Neely eventually pleaded to felony assault and received 15 months in an alternative-to-incarceration program that, if completed, would have allowed him to plead to misdemeanor assault and get a conditional discharge.

But a warrant was issued for his arrest on Feb. 23, when he skipped a court compliance court date where a judge was to be updated on whether he was meeting all the requirements of the program.

On June 27, 2019, Neely was arrested for punching a 64-year-old man in the face during a fight in a Greenwich Village subway station, cops said.

And he was busted in August 2015 for attempted kidnapping after he was seen dragging a 7-year-old girl down an Inwood street. He pled guilty to endangering the welfare of a child and was sentenced to four months in jail.

Most of his other arrests were for low-level crimes, many of them for turnstile jumping.

Neely “just wasn’t the same anymore” after his mother, Christie Neely, was strangled by her boyfriend in New Jersey in 2007, his father Andre Zachery, 59, told the Daily News in an exclusive interview Wednesday.

After her death, which came when Neely was just 14, his mental health declined and he refused to take his prescribed medications. His autism made it difficult for him to find steady work after he dropped out of high school. Despite his hardships, Neely found a passion in impersonating the King of Pop.

”He really perfected that,” his father said. “I don’t know how he did it! I was proud of him for doing that.”

The Marine was taken in for questioning but released Monday night after police discussed the case with the DA’s office. At the time, prosecutors had not seen the video and told police that no charges could be filed until Neely’s cause of death was determined.

New details emerged Thursday on the Marine’s decorated military service.

He served in the corps for four years starting in 2017, rising to the rank of sergeant. During his tour of duty, he received accolades including medals for good conduct, humanitarian and national defense service and service in the global war on terrorism. He served as a rifleman in the Mediterranean and his last assignment was at Camp Lejeune, N.C., Marine Corps officials said.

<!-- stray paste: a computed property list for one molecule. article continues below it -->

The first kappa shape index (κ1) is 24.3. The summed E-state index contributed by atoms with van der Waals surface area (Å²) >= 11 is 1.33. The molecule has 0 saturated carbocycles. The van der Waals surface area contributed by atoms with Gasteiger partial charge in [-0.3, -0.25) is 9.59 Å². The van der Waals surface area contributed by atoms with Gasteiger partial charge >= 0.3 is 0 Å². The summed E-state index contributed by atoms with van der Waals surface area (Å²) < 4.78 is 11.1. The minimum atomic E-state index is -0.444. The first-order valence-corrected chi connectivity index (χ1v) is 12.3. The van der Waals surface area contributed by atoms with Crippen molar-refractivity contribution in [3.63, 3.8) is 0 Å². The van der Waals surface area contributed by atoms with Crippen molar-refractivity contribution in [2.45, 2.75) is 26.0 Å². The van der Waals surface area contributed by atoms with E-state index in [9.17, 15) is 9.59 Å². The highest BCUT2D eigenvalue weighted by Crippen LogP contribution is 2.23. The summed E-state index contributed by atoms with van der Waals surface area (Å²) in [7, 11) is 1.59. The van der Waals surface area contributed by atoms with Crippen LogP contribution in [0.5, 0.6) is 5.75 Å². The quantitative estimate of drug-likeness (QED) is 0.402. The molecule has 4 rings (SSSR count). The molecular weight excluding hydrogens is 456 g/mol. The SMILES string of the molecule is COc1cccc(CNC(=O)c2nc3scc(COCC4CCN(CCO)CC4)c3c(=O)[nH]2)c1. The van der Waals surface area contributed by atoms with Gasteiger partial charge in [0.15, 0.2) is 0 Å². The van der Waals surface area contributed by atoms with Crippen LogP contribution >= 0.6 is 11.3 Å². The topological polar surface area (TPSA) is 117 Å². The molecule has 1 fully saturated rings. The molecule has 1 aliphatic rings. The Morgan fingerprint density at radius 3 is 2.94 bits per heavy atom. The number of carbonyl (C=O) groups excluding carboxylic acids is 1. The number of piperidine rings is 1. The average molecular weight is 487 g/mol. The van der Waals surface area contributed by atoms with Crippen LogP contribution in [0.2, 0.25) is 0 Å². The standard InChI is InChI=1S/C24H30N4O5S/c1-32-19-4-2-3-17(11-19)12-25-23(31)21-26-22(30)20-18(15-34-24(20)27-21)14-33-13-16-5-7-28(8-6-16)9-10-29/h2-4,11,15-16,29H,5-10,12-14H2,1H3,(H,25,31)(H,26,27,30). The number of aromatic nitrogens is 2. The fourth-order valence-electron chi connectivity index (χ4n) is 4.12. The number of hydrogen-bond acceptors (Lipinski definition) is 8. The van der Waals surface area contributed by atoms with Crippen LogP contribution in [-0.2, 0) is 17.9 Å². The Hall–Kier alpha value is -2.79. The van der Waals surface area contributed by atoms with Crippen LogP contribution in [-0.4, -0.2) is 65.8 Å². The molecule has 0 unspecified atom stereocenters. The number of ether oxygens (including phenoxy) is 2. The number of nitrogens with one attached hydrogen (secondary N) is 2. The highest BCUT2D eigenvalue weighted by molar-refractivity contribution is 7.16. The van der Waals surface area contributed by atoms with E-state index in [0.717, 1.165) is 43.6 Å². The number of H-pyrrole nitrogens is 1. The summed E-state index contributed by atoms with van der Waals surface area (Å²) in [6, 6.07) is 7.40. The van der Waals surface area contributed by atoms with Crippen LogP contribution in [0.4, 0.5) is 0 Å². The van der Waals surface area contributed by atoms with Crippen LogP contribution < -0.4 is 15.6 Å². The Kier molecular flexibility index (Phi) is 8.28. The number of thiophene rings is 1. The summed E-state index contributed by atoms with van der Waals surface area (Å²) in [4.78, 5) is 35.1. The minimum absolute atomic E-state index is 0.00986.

“I’m not answering any questions,” the Marine told the Daily News on Tuesday. “I appreciate it, but I’m not answering any questions.”

Rev. Al Sharpton on Wednesday likened the Marine’s actions to that of infamous subway gunman Bernie Goetz, recalling the shooting of four Black youths on a train beneath Manhattan just before Christmas in 1984.

“We cannot end up back to a place where vigilantism is tolerable,” he said.

On Thursday, activists gathered outside the Manhattan district attorney’s office to demand an arrest.

One protester, Lady Jay Lee, 40, of Flatbush, Brooklyn, said she recognized Neely from the trains.

“I got the chills ... It’s mind-boggling,” she said. “You think about someone like him and it happening to him and it leaves you baffled because it says, who’s going to be next?”

“No more killing with impunity,” Gladys Shahtou, 32, of Crown Heights, Brooklyn, said of the Marine. “He needs to be arrested he needs to be charged ... You can’t just take justice into your own hands.”

The Manhattan District Attorney’s office said in a Wednesday statement the investigation into Neely’s death was a “solemn and serious matter” and that they were reviewing all the evidence.

The NYPD’s “first priority is always to seek justice,” police officials said in a Thursday statement.

“As part of the ongoing investigation into this tragic incident, NYPD detectives are actively reviewing footage and all other available information. The NYPD continues to work closely with investigators at the Office of the Manhattan District Attorney,” the statement read.

Police asked anyone on the train who witnessed the clash to call Crime Stoppers at (800) 577-TIPS.

With Emma Seiwell, Janon Fisher and Nicholas Williams